Since January, the Truman Compost Project has worked with students at Ray Miller Elementary to collect food scraps from the school. The materials are used at Truman’s University Farm to create finished compost, which in turn is donated back to Ray Miller Elementary for use in the school’s Outdoor Garden Classroom. The idea to expand the Truman Compost Project originated with Michael Seipel, chair of the Agricultural Science Department.
“I am passionate about reducing food waste,” Seipel said. “I thought that expanding the Truman Compost Project to include Kirksville public schools could help educate the community about the importance of reducing food waste through educating the community’s youth about food waste and composting.”
The partnership had been in the works since February 2020, but was put on hold at the onset of the pandemic. It was rekindled last fall when Tiffany Miller, the garden educator at Ray Miller Elementary, reached out to the Agricultural Science Department for some finished compost for the school’s garden in the fall. Representatives from both schools worked together to implement the program in January 2022.
Kelli Hunsicker, the outdoor education coordinator and a fifth grade teacher, hopes participating in the program will show Ray Miller students how they can limit their food waste by reusing it to help nourish new plants and vegetables.
“The best thing about our outdoor education program is that students get a new experience learning to grow their own food,” Hunsicker said. “Now that we have added the compost project, they can see the process of reusing our food to break down and make compost that will go back into the garden to grow new food.”
At the end of their lunch shift, children at Ray Miller Elementary separate compostable food scraps, napkins and paper towels from non-compostable trash. Twice a week Truman students visit the school to help with the process and pick up materials.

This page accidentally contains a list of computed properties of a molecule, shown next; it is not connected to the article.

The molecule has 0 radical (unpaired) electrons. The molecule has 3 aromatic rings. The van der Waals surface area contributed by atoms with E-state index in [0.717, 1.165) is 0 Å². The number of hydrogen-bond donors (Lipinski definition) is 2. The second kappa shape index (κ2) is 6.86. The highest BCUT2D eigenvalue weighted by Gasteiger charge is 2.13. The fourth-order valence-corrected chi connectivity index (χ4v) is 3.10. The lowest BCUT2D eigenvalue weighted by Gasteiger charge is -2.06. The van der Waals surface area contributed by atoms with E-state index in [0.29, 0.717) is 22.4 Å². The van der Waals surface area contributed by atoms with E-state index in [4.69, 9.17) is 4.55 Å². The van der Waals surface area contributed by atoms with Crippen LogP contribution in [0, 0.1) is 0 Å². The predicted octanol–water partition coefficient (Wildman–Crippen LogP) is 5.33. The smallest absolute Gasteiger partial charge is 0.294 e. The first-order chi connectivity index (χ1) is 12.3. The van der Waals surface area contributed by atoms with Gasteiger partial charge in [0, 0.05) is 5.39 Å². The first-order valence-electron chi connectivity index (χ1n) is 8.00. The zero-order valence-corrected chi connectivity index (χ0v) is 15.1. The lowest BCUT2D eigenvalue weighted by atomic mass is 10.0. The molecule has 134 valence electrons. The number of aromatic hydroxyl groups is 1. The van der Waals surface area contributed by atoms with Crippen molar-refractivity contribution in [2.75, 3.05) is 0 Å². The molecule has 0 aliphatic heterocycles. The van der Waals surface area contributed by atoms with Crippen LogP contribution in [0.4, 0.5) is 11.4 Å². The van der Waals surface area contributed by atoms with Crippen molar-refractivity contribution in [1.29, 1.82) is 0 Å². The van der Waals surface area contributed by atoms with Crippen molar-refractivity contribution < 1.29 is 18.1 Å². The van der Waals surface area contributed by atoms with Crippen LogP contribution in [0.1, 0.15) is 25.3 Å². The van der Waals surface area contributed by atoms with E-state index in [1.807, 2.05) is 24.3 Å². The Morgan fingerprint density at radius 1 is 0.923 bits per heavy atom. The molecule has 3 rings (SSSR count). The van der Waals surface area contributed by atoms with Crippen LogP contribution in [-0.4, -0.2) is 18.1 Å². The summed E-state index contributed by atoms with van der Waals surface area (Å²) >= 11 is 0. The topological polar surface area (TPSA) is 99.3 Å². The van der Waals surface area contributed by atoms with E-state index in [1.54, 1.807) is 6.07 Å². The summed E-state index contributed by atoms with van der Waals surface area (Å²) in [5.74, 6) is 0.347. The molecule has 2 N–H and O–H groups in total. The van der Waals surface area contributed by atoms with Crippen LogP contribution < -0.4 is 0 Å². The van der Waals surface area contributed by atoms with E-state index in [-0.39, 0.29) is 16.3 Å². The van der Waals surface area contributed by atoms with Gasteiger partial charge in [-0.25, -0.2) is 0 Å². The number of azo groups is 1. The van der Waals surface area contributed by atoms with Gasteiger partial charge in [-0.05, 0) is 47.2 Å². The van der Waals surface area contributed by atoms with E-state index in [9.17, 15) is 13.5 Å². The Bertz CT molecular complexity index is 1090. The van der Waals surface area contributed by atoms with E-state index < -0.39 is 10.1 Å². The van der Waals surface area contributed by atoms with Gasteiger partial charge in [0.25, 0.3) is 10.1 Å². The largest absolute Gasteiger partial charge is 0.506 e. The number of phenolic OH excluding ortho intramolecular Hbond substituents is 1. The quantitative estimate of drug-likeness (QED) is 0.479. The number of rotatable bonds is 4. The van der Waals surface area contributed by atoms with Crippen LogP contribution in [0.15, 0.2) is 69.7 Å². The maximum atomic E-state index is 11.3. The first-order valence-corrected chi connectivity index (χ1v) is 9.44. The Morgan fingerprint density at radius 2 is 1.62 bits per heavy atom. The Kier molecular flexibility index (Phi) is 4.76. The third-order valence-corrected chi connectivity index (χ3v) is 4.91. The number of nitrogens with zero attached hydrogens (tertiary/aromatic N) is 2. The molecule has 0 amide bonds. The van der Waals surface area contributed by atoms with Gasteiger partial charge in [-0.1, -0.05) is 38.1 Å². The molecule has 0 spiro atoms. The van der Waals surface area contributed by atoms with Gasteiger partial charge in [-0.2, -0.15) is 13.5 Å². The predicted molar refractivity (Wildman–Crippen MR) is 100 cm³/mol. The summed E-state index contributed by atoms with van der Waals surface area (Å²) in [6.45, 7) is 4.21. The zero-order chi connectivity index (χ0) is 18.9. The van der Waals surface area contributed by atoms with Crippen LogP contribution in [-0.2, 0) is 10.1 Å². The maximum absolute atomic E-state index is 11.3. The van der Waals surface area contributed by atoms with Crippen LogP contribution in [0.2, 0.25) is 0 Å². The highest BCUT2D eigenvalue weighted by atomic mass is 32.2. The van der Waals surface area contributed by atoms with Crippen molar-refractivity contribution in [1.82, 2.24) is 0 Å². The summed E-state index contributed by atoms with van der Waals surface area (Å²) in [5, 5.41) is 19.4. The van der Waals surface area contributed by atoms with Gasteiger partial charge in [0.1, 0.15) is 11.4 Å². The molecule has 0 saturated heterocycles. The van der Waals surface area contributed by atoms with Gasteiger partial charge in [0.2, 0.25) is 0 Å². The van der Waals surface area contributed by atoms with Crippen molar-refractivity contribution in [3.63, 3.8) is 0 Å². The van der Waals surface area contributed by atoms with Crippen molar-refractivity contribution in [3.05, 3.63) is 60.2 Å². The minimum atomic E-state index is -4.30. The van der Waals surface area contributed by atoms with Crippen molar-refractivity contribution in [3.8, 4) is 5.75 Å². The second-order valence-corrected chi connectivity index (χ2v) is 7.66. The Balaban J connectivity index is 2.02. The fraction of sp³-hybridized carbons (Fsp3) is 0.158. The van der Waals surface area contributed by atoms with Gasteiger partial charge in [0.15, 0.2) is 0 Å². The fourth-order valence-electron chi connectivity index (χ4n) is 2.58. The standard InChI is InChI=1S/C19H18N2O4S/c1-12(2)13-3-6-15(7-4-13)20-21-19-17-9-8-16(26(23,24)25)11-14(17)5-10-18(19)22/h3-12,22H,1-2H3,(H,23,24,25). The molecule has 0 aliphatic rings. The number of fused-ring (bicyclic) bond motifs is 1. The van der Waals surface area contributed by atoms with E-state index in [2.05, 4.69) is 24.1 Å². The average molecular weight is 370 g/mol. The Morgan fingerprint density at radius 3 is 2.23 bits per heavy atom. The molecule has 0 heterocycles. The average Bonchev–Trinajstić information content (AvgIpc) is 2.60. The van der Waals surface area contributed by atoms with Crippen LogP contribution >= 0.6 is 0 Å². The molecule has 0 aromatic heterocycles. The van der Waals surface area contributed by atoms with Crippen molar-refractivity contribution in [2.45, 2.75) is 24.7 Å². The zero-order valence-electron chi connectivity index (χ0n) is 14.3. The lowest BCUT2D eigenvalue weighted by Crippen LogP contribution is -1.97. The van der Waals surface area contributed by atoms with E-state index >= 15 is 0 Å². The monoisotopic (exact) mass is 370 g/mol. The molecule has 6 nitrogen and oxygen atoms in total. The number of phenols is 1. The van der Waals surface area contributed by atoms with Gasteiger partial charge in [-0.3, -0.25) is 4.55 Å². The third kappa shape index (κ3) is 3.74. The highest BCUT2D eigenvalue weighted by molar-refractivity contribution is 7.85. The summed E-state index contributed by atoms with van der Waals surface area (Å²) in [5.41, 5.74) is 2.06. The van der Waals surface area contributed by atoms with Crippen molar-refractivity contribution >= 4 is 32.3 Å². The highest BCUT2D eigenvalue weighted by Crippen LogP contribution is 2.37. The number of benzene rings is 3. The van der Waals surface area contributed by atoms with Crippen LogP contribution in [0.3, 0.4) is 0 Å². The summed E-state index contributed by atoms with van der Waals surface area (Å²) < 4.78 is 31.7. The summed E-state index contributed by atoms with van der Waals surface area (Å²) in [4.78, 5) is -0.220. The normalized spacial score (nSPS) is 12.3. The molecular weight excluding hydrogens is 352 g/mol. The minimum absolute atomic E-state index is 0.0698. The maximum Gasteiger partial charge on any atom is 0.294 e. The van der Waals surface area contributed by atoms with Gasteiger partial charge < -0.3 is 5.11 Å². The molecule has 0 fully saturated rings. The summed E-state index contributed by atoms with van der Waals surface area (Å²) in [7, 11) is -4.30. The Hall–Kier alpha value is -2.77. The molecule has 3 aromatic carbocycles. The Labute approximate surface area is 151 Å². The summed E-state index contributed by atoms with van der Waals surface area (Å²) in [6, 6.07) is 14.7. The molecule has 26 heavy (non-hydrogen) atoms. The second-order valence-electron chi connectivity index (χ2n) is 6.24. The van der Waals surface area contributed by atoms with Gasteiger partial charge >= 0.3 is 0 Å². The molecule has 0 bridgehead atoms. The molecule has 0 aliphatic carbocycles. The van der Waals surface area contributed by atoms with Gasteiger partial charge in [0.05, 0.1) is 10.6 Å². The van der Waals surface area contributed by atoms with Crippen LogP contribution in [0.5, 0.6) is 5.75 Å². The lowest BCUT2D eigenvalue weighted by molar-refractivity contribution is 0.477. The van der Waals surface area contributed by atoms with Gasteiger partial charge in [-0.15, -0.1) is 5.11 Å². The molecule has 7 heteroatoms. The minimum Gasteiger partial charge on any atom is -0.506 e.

“The students were really excited when Mrs. Tiffany explained the project to them. They couldn’t wait to get started,” Hunsicker said. “It has been helpful that Truman students have been able to be here during lunch a few days a week to help students sort their lunch trays. Students are always willing to help other students figure out what needs to go where.”
Ray Miller Elementary will ultimately use the finished product in its Outdoor Garden Classroom, which grows different fruits and vegetables for use at the school. The district has a similar program at the primary school that might eventually join the collaboration.
“This is meant to be an ongoing partnership,” Seipel said. “If it is successful, and if the Compost Project has enough student labor and resources, we would like to expand it to other buildings in the Kirksville R-III District.”
Since its inception in 2004, the Truman Compost Project primarily collects food scraps from the campus dining halls and Student Union Building. The project also partners with Rot Riders, a student organization that offers to pick up food scraps from Kirksville residents for composting. A pre-pandemic student research project estimated the Truman Compost Project collected approximately 142,000 pounds of food scraps during the 2018 academic year. More information about the Truman Compost Project, including ways to get involved, can be found at compost.truman.edu.